Last year, 2020, started off like any other year but all outdoor work suddenly ceased in mid-March when COVID-19 restrictions were enforced and lockdown began. All planned work for the spring months had to be cancelled and my highly anticipated season of field work was in fact spent indoors working on spreadsheets. Although these jobs did appeal to my organisational nature, they were nowhere near a substitute for working in the beautiful outdoors. As both the Pine Marten Recovery Project and my VWT staff contract came to an end in June, I was left feeling rather downcast when the end of project celebrations had to be postponed twice due to restrictions.
After enduring months of lockdown, it felt fantastic to get out in the field again during the summer months. Now back to being just a volunteer, my single responsibility was to check the camera traps at a site in Devil’s Bridge, which was being frequented by a few different pine martens. When most other forms of entertainment were still off-limits due to restrictions, the weekly visit to check the cameras was a real treat for me. A male and a female marten were visiting this area and I presumed they were a breeding pair; my fingers are crossed for kits in the spring!
As autumn progressed, I was asked to accompany Dave Bavin, a former VWT Pine Marten Project Officer, to re-locate some pine marten den boxes around the woodlands of Hafren and the Arch. In the years leading up to the release project, over 100 den boxes were installed in woodlands across mid-Wales and these have been monitored for signs of activity every year since. Our task was to move a few den boxes from their existing locations to areas more suitable for volunteers to check and away from any commercial felling. However, some boxes are nearing six years old and aren’t nearly as waterproof as they once were, and it was our task to check that all boxes in the new survey area were warm, dry and perfect for pine martens. As the Pine Marten Recovery Project comes to a close, the next phase of monitoring will be done at a population level rather than focusing on individually tagged animals. We may not be able to identify which particular marten is using a den box but knowing that boxes have been occupied helps us map marten territories, which in turn teaches us more about their behaviour.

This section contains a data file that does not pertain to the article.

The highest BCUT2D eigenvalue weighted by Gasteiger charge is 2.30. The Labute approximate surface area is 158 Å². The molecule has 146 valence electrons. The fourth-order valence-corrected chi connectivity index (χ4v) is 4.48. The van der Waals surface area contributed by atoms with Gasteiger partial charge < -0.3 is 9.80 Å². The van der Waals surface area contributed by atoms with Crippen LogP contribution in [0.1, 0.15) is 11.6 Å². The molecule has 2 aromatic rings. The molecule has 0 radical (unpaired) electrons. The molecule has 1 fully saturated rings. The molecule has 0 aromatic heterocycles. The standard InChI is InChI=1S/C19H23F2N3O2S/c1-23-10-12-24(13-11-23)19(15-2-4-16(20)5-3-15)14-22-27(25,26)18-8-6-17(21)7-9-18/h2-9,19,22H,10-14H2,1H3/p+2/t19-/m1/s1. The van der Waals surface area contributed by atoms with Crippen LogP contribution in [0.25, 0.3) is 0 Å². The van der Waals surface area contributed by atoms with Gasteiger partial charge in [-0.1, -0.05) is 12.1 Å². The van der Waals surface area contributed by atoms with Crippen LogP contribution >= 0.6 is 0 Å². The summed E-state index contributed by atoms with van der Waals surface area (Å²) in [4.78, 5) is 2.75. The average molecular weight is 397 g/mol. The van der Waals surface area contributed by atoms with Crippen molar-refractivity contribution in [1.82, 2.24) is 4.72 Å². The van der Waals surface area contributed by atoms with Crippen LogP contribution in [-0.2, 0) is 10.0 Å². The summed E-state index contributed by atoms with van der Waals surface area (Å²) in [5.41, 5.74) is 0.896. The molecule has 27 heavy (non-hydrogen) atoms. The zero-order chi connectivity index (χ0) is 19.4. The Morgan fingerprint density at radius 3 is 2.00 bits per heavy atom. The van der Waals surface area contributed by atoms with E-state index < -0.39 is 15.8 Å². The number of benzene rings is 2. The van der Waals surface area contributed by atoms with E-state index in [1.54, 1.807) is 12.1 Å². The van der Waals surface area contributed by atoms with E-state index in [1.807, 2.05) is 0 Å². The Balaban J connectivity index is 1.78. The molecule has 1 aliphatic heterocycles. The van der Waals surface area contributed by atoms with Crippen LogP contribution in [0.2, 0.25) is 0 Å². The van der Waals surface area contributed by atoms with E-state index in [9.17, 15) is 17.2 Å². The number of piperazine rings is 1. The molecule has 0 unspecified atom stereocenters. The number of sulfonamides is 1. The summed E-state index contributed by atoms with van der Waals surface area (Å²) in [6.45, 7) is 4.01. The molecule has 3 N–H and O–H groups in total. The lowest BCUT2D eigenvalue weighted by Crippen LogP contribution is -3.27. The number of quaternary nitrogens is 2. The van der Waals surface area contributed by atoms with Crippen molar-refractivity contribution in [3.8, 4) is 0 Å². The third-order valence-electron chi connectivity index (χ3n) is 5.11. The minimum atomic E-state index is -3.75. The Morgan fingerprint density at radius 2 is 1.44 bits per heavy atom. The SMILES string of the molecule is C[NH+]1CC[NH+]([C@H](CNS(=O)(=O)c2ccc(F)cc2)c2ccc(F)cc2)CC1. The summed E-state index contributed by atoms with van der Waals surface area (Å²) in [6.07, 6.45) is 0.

The highlight of my year, however, has to be filming a pine marten with Iolo Williams for Autumnwatch 2020. I was able to see my first ever Welsh pine marten and managed to get within 20m for a brilliant close up view of this elusive creature! Due to various regional lockdowns, it was up to me to welcome Iolo and the film crew on site and show them the best spot for a good shot. I had my fingers and toes crossed that an animal would turn up before 8pm when it would start to get really cold, but luck was on our side and a gorgeous big chocolate brown male marten came ambling along to the feeding station at 6:30pm! It took us all by surprise and we sat silently watching him go about his business of chomping on peanuts for ten minutes or so. I was amazed by how cat-like this marten looked, especially when he began to wash himself daintily with a paw. The whole encounter was over within half an hour, although it felt much longer, and it’s definitely an experience I will remember forever.
Naomi Davis, VWT Volunteer
Main photo: ©Chris Jones